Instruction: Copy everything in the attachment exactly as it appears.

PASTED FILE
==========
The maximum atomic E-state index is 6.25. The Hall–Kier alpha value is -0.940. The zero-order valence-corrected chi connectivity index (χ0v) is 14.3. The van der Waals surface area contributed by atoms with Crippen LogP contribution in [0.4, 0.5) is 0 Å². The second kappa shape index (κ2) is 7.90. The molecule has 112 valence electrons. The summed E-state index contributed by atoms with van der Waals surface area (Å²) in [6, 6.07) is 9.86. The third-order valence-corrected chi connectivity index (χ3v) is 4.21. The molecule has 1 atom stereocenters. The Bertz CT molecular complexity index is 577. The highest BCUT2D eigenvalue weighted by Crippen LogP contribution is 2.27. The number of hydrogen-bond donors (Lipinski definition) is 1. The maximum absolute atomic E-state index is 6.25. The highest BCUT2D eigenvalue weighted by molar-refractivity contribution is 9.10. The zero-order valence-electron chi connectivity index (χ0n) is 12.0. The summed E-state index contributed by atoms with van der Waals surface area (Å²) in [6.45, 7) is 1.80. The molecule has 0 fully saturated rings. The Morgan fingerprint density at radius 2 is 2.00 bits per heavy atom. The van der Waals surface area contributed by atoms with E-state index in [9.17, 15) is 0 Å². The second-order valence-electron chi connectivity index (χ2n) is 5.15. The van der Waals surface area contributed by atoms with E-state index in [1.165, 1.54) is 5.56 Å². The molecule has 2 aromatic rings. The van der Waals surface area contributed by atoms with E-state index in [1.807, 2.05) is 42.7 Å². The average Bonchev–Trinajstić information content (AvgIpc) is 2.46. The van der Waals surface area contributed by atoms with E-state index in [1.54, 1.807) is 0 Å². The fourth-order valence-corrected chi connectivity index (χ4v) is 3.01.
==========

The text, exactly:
The maximum atomic E-state index is 6.25. The Hall–Kier alpha value is -0.940. The zero-order valence-corrected chi connectivity index (χ0v) is 14.3. The van der Waals surface area contributed by atoms with Crippen LogP contribution in [0.4, 0.5) is 0 Å². The second kappa shape index (κ2) is 7.90. The molecule has 112 valence electrons. The summed E-state index contributed by atoms with van der Waals surface area (Å²) in [6, 6.07) is 9.86. The third-order valence-corrected chi connectivity index (χ3v) is 4.21. The molecule has 1 atom stereocenters. The Bertz CT molecular complexity index is 577. The highest BCUT2D eigenvalue weighted by Crippen LogP contribution is 2.27. The number of hydrogen-bond donors (Lipinski definition) is 1. The maximum absolute atomic E-state index is 6.25. The highest BCUT2D eigenvalue weighted by molar-refractivity contribution is 9.10. The zero-order valence-electron chi connectivity index (χ0n) is 12.0. The summed E-state index contributed by atoms with van der Waals surface area (Å²) in [6.45, 7) is 1.80. The molecule has 0 fully saturated rings. The Morgan fingerprint density at radius 2 is 2.00 bits per heavy atom. The van der Waals surface area contributed by atoms with E-state index in [9.17, 15) is 0 Å². The second-order valence-electron chi connectivity index (χ2n) is 5.15. The van der Waals surface area contributed by atoms with E-state index in [1.165, 1.54) is 5.56 Å². The molecule has 2 aromatic rings. The van der Waals surface area contributed by atoms with E-state index in [1.807, 2.05) is 42.7 Å². The average Bonchev–Trinajstić information content (AvgIpc) is 2.46. The van der Waals surface area contributed by atoms with E-state index in [1.54, 1.807) is 0 Å². The fourth-order valence-corrected chi connectivity index (χ4v) is 3.01.